Drugs confiscated by Israel Police.
(photo credit: COURTESY ISRAEL POLICE)
In a covert operation Wednesday morning at Israel's Midburn event in the Negev desert, police detectives arrested a suspect, a Tel Aviv resident around 30 years-old, in possession of various drugs not for personal consumption.
During the operation a festival goer was seen passing something on the dance floor. When authorities attempted to arrest the individual the suspect hit the officer in the face and tried to flee the scene. After a short chase the suspect was arrested.
Drugs confiscated from the suspect's bag included LSD, marijuana, hashish, MDMA and suspected hallucinogenic mushrooms.
The suspect was transferred to a Dimona police station for interrogation and will be brought before court to extend his remand.
The event is considered a “regional Burning Man,” based on the event, which for decades, has brought thousands of people to the Nevada desert for days of art installations, raves and various forms of “radical self-expression.”
In Israel, the burner community was born as so many modern ones are: on Facebook. Some Burning Man returnees formed a group on the social network called Burning Man Israel VIP (which, of course, stands for Very Inclusive People), for like-minded burners to decompress, reminisce and hang out. They started meeting at Pushpin, a bar in Tel Aviv’s Florentin neighborhood, and like their San Francisco counterparts so many years earlier, eventually ended up burning a man on a beach. That 2011 event, dubbed Mama Burn, drew 600 people, and led to Octoburn in 2012, where over 1,400 people gathered and set up makeshift camps for Succot.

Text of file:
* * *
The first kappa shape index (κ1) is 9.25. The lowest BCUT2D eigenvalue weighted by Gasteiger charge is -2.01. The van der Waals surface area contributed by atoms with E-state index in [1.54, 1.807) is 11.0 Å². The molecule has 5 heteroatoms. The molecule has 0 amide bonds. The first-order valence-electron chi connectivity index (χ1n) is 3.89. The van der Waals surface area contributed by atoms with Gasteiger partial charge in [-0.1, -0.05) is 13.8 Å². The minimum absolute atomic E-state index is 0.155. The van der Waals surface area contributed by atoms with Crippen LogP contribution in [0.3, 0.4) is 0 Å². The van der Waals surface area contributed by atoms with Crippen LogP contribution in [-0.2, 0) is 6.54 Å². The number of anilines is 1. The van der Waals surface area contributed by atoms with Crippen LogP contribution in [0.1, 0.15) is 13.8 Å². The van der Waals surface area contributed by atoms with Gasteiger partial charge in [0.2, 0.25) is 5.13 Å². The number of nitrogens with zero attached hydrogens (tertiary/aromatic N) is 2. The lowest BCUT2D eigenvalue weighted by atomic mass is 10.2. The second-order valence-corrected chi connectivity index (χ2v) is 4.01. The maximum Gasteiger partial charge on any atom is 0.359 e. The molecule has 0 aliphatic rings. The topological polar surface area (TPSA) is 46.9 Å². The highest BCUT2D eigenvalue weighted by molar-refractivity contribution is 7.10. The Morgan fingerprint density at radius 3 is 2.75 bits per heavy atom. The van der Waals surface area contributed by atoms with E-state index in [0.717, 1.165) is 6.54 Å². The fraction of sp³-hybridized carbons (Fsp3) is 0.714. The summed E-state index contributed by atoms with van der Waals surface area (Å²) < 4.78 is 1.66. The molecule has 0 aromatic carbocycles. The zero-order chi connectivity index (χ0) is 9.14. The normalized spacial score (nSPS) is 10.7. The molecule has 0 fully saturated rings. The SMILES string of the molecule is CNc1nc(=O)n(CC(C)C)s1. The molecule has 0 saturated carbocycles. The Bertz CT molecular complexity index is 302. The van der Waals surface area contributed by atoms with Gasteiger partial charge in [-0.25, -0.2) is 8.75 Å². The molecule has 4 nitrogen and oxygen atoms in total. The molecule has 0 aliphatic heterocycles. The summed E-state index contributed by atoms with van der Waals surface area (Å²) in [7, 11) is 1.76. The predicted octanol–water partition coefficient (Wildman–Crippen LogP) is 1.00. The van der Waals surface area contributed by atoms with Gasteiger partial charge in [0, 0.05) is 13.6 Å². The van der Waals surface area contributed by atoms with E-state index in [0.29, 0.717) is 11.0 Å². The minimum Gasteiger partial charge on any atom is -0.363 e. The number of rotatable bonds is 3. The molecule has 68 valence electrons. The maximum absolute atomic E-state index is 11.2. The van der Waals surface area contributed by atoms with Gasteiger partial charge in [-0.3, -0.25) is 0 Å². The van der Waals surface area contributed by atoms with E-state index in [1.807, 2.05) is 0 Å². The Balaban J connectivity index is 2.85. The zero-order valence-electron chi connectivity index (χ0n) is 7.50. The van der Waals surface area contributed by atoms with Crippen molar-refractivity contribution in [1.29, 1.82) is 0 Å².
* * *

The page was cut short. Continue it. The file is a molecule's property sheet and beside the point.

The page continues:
Interest in the community grew rapidly and the burners felt the time had come to professionalize, so in 2013, the group formed a nonprofit, established four regional contacts with Burning Man and started laying the ground for the first Midburn.
“In Israel there is a tendency to adopt things quickly, and because it’s a small country where word spreads like a brushfire, then everyone immediately wants in. But I don’t think that there’s something specific to Israel; I think the principles speak to everyone,” explains Roni Kantor, a Midburn organizer. “I think that you can’t ascribe the wisdom behind Burning Man to a nation. It’s something every person can connect to.”
Over the next year, they built up the community, sold tickets, got permits and in June 2014, 3,000 people came together for the first Midburn in the Ramat Hanegev Regional Council area. The event was a smashing success.
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